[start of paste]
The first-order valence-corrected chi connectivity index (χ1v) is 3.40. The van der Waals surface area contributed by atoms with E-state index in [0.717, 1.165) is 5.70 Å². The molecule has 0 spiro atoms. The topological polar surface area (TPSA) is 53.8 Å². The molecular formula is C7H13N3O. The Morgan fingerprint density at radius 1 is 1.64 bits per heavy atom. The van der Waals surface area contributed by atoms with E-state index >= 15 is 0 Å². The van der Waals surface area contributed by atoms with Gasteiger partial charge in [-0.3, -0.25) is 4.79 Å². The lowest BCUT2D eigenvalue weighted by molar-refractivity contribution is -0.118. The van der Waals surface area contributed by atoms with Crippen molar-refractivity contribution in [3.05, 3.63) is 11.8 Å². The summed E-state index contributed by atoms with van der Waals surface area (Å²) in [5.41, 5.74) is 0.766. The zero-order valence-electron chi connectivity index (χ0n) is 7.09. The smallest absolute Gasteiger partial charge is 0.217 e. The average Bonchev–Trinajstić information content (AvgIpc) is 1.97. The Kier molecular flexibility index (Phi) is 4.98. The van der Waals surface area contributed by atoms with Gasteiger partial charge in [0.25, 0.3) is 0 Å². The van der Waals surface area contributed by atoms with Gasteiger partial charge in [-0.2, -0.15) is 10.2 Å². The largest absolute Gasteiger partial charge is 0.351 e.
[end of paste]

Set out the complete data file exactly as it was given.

The first-order valence-corrected chi connectivity index (χ1v) is 3.40. The van der Waals surface area contributed by atoms with E-state index in [0.717, 1.165) is 5.70 Å². The molecule has 0 spiro atoms. The topological polar surface area (TPSA) is 53.8 Å². The molecular formula is C7H13N3O. The Morgan fingerprint density at radius 1 is 1.64 bits per heavy atom. The van der Waals surface area contributed by atoms with E-state index >= 15 is 0 Å². The van der Waals surface area contributed by atoms with Gasteiger partial charge in [-0.3, -0.25) is 4.79 Å². The lowest BCUT2D eigenvalue weighted by molar-refractivity contribution is -0.118. The van der Waals surface area contributed by atoms with Crippen molar-refractivity contribution in [3.05, 3.63) is 11.8 Å². The summed E-state index contributed by atoms with van der Waals surface area (Å²) in [5.41, 5.74) is 0.766. The zero-order valence-electron chi connectivity index (χ0n) is 7.09. The smallest absolute Gasteiger partial charge is 0.217 e. The average Bonchev–Trinajstić information content (AvgIpc) is 1.97. The Kier molecular flexibility index (Phi) is 4.98. The van der Waals surface area contributed by atoms with Gasteiger partial charge in [0.25, 0.3) is 0 Å². The van der Waals surface area contributed by atoms with Gasteiger partial charge in [-0.2, -0.15) is 10.2 Å². The largest absolute Gasteiger partial charge is 0.351 e.